Data for Dummies: The essential data glossary

15 Feb 20171.91k Views

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Are you a data novice? Do you find yourself nodding along but not really understanding what people are saying? Not to worry – here are all the data-related terms you need to know.

As we gradually move (or are dragged kicking and screaming) into Industry 4.0, we can no longer afford to ‘play dumb’ when it comes to data.

Much like we taught our parents how to use Facebook, so too must you teach yourself about encryption, cloud computing and the internet of things.

But where do you start? How do you tell your algorithms from your zip drives? How do you begin to wade through the mass of data terminology that is available at the click of a button?

Let’s begin with the basics.


This is information that has been converted into another form to be processed or analysed.

Big data

This refers to the vast amounts of structured and unstructured data that can come from a myriad of sources. It incorporates the ‘three Vs’: volume, variety and velocity, and can be measured in petabytes or exabytes (a hell of a lot of information, in other words). Small data can be managed more easily, tying in with the idea presented by Allen Bonde that “big data is for machines; small data is for people”.

Open data

This is content that can be freely accessed, used, edited and distributed anywhere, by anyone, at any time. The Open Definition was introduced in 2005 and promotes the spirit of interoperability, where no technical or legal barriers to this data exist.

Data warehouse

As the name suggests, this is a digital repository where businesses store their data. A hashing system may be used to make data easily searchable, so that different company departments can each other’s content. Data warehousing is the process of this storage, which is used in everyday applications such as booking flights and withdrawing cash from an ATM.

Data mart

A subset of the data warehouse, this is a store of data used by a particular group within a company, such as the sales team. In contrast to a central archive, data marts target a specific need or purpose. Data virtualisation is the management of such data.

Data mining

Companies can mine the information gathered from raw data and analyse it to better inform future business decisions. This requires complex database software such as Microsoft SQL Server to form predictive analytics. If this seems like jargon to you, a simple example lies in supermarkets, where information is garnered from customer loyalty cards to define a target market for future products.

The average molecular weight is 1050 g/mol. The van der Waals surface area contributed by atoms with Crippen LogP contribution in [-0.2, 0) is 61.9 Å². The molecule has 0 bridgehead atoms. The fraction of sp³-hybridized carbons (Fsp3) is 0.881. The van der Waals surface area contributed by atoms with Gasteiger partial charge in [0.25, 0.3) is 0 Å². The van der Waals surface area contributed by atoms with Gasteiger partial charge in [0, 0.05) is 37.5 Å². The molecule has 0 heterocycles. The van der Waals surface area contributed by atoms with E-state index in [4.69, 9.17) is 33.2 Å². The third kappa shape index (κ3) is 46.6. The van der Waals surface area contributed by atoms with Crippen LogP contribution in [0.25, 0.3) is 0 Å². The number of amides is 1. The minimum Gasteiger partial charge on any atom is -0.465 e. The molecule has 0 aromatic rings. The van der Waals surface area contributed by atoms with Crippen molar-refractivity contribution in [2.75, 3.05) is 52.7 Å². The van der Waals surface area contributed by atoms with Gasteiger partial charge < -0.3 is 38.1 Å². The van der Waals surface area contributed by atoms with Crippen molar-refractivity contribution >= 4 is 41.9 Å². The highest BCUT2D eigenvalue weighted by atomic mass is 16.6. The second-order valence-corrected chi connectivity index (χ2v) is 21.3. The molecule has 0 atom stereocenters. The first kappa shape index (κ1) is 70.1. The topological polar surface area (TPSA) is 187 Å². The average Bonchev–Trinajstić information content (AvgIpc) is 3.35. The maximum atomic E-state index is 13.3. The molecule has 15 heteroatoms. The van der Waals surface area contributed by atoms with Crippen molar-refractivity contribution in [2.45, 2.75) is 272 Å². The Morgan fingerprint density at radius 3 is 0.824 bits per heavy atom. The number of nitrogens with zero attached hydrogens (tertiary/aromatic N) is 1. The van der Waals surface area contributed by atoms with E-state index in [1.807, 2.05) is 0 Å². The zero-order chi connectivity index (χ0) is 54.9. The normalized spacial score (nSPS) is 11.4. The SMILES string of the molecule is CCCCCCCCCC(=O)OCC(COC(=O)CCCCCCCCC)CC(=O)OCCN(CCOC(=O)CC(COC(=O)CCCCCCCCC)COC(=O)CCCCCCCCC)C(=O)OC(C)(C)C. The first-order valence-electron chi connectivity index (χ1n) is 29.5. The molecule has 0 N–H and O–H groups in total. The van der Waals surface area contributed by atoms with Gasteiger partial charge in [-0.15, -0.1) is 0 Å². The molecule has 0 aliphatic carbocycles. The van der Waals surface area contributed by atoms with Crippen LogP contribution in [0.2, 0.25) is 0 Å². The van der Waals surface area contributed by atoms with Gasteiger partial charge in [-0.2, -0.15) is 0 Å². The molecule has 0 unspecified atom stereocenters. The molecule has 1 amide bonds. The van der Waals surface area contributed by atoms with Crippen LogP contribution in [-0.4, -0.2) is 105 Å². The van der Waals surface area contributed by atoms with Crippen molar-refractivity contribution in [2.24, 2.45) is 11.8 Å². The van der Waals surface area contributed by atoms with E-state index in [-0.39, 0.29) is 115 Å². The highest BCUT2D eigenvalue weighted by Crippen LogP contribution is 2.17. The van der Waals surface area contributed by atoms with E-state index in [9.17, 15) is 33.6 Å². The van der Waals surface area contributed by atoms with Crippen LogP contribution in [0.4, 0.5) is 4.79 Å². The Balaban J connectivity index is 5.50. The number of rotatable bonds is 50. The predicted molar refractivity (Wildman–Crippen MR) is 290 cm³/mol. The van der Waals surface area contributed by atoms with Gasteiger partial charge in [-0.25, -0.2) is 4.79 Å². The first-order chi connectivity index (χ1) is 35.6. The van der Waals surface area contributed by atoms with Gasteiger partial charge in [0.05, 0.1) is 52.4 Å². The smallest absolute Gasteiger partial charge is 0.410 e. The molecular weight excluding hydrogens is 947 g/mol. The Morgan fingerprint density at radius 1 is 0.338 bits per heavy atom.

Data centre

This is a facility containing a large number of networked computers used for storing, processing and distributing large amounts of data. It houses IT equipment such as servers, routers and firewalls, as well as necessary infrastructure for the building such as power supplies, backup generators and ventilation systems. As the focal point of critical IT operations, data centres are the beating heart of a business.

As easy as A to Z


Image: kirill_makarov/Shutterstock


A procedure, or set of rules, for solving a particular problem


The use of maths, statistics and computer programming to discover relevant patterns in recorded information


Application program interface – a set of instructions on how to access and build web-based software applications


Artificial intelligence – the creation of computing machines that can simulate human intelligence


A Google data storage system that manages the company’s core services, such as Search and Maps


The statistical analysis of human characteristics, both physiological and behavioural


A temporary store of data, used in web browsers to save frequently accessed web pages


A company that offers telecommunication services, such as Vodafone or BT 


Image: Dmitriy Karelin/Shutterstock


In telecoms, this is the part of the network through which data passes between two points.

‘The cloud’ is also a buzzword for the internet, referring to the software and services that can be accessed online, rather than just from your computer 

Cloud computing

The delivery of hosted services over the internet, which falls under three categories:

Public: Online services delivered to the general public

Private: Services made available only to a single organisation

Hybrid: A mixture of private and public cloud services for greater flexibility


The practice of privately owned servers renting out space in a data centre